After a two week busy spell where everything seemed overly hard, I was completely unable to put any constructive words down. Even my notebook started feeling neglected. I made no progress on my blog, nothing on my book and still have three dreams to interpret for friends. On top of which I have once again overcommitted myself to various people and projects. So off course when Murphy heard I was so frazzled, he waved his wand of inspiration towards Nadine Rose Larter of Katalina Publishing and suddenly, I was faced with the hardest challenge of them all; celebrating my creative self. Wow. What a bummer.
Reading this challenge had me groaning. How do I celebrate something that I suddenly had no access to whatsoever? I kept putting it aside off course. If I didn’t read the whole challenge, I’d feel okay about skipping out on it. Off course, I started obsessing about the challenge trying to think of what I would say and got nowhere fast. I couldn’t even convince myself to read my favourite blogs because that would probably just make me feel worse. So when I eventually decided to just suck it up, read the challenge and think about it, I realized that Murphy isn’t such a bad guy (well, sometimes) He had a rather nifty plan getting me out of this slump.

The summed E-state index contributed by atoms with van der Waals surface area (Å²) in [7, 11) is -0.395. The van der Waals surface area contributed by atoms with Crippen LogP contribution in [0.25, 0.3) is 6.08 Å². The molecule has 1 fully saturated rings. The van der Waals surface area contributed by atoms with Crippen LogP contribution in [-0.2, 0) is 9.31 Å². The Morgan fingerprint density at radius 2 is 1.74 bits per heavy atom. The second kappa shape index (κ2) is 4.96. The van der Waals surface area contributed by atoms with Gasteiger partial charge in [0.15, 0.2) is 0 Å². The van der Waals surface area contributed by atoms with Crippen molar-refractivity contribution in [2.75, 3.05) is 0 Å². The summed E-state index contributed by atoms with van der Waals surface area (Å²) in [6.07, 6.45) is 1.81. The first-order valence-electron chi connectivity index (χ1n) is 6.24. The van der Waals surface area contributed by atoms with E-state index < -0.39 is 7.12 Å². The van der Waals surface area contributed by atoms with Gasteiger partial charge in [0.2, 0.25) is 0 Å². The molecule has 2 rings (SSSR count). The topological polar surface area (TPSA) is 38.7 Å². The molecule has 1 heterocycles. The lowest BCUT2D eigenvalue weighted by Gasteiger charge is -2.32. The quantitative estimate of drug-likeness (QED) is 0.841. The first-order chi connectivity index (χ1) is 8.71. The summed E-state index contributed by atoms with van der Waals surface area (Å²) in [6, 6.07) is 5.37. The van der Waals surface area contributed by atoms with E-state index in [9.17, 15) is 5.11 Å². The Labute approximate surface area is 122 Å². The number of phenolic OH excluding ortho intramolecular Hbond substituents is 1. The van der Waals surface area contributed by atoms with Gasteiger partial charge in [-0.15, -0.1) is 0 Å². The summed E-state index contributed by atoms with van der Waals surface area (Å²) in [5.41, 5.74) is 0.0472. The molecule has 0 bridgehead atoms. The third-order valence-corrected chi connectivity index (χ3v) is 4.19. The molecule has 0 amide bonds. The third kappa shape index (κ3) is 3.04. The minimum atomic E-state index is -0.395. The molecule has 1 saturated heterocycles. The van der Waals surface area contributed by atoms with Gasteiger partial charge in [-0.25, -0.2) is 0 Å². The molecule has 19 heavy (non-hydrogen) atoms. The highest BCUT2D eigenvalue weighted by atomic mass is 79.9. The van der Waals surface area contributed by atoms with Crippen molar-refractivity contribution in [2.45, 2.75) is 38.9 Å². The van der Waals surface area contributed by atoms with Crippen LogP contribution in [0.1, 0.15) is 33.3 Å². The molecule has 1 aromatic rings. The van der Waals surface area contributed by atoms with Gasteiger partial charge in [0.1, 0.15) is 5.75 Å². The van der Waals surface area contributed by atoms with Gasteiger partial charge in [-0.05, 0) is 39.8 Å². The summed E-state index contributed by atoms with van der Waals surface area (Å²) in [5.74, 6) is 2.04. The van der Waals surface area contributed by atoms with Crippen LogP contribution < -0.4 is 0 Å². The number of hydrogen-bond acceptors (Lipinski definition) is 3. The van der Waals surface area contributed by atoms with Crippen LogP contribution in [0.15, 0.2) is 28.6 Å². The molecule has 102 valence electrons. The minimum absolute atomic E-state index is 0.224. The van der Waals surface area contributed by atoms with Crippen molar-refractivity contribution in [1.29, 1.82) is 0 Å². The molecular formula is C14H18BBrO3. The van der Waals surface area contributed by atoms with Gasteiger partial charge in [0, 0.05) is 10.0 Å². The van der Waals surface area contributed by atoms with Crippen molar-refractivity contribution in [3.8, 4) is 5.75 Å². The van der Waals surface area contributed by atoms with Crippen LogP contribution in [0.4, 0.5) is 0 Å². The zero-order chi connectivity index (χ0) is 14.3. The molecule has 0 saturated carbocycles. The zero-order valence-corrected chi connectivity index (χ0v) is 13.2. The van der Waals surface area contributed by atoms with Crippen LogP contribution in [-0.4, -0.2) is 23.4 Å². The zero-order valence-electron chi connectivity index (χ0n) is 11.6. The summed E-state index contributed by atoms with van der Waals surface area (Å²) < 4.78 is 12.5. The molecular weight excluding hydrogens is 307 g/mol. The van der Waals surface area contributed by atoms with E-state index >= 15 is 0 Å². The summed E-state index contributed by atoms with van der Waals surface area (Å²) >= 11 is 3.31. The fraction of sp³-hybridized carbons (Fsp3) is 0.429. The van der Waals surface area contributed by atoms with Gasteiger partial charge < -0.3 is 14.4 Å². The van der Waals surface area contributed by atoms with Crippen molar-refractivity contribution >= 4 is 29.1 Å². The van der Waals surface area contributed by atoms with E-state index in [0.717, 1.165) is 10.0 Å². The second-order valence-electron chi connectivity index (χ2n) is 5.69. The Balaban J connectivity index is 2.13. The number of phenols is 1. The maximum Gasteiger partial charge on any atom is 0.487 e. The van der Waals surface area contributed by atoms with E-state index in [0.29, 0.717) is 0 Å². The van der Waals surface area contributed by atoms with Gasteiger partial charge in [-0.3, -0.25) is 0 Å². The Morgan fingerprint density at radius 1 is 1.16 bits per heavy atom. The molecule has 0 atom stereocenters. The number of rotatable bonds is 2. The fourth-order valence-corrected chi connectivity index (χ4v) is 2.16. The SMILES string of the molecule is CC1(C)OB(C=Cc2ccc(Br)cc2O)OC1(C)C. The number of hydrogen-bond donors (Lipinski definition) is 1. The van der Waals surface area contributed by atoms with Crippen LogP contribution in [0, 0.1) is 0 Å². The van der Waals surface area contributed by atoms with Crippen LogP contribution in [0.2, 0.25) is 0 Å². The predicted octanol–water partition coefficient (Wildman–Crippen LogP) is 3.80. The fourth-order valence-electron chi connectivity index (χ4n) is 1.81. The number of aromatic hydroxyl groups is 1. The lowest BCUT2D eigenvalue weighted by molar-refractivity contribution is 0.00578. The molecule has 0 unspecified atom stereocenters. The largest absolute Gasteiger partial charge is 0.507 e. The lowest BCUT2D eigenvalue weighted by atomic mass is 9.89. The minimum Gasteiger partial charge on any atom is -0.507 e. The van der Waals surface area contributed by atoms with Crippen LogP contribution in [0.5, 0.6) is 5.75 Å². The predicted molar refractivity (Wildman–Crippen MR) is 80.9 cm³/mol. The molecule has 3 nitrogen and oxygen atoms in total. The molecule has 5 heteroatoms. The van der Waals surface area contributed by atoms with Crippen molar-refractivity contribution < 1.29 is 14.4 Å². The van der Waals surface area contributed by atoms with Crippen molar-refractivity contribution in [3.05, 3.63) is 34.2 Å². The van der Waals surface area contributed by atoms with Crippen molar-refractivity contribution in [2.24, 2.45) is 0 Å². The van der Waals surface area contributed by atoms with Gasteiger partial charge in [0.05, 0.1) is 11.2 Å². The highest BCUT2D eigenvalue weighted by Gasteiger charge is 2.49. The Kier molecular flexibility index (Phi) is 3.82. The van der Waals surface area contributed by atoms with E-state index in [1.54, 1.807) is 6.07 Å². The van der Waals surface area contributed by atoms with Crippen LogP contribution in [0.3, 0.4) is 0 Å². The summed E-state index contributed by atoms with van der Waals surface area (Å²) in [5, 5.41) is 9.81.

Instead of telling you why my writing self is so great and celebrating it, I think, right now, I need to be thankful of finding that inner space reserved for putting pen to paper, or at least, fingers to keyboard (how times have changed)
I think more of myself as an expressionist, rather than a writer. My choice of expression just happens to be words. When life gets so busy that I can’t express myself, I literally feel myself fizzing out. Have you ever dropped a fizzy tablet in a glass of water? It just fizzes away until the water is all orange and the tablet is gone. When I can’t write for lack of time or lack of inspiration, it feels as if I dissolve into the glass of everyone else’s opinion and I completely lose myself. Writing helps me share myself so that the world does not consume me. It is my lifeline in a mundane world filled with bills, responsibilities and humanity’s sensibilities.
My writing self is the mother who sings lullabies despite having the worst voice in the world, the wife who cooks a mean mac and cheese, the woman who confidently dresses up despite the fact that she forgot to shave and greets the world with her head held high. Thank you Nadine; for reminding me that she’s still inside of me, even if I don’t always see that.